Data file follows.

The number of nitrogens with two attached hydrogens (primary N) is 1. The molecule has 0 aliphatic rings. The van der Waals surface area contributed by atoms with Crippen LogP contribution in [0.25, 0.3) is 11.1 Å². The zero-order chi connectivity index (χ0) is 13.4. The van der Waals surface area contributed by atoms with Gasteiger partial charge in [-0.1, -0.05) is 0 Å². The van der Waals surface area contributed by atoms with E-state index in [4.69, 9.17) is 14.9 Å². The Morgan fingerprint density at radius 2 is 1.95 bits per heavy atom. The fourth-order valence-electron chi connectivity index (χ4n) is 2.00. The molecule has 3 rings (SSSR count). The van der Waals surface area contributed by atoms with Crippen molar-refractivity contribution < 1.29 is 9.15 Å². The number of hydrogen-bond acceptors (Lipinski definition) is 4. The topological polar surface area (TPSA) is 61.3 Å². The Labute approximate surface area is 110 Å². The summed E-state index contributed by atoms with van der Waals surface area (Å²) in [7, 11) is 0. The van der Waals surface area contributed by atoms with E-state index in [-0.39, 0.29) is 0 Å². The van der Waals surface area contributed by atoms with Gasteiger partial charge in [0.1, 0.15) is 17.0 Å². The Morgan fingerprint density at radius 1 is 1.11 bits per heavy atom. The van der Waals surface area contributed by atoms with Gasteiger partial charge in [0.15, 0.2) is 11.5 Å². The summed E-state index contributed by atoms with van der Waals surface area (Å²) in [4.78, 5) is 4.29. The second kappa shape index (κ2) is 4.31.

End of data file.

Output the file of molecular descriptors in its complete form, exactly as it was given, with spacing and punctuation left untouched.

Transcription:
The number of nitrogens with two attached hydrogens (primary N) is 1. The molecule has 0 aliphatic rings. The van der Waals surface area contributed by atoms with Crippen LogP contribution in [0.25, 0.3) is 11.1 Å². The zero-order chi connectivity index (χ0) is 13.4. The van der Waals surface area contributed by atoms with Gasteiger partial charge in [-0.1, -0.05) is 0 Å². The van der Waals surface area contributed by atoms with E-state index in [4.69, 9.17) is 14.9 Å². The Morgan fingerprint density at radius 2 is 1.95 bits per heavy atom. The fourth-order valence-electron chi connectivity index (χ4n) is 2.00. The molecule has 3 rings (SSSR count). The van der Waals surface area contributed by atoms with Crippen molar-refractivity contribution < 1.29 is 9.15 Å². The number of hydrogen-bond acceptors (Lipinski definition) is 4. The topological polar surface area (TPSA) is 61.3 Å². The Labute approximate surface area is 110 Å². The summed E-state index contributed by atoms with van der Waals surface area (Å²) in [7, 11) is 0. The van der Waals surface area contributed by atoms with E-state index in [-0.39, 0.29) is 0 Å². The van der Waals surface area contributed by atoms with Gasteiger partial charge in [0.1, 0.15) is 17.0 Å². The Morgan fingerprint density at radius 1 is 1.11 bits per heavy atom. The van der Waals surface area contributed by atoms with Gasteiger partial charge in [0.15, 0.2) is 11.5 Å². The summed E-state index contributed by atoms with van der Waals surface area (Å²) in [4.78, 5) is 4.29. The second kappa shape index (κ2) is 4.31.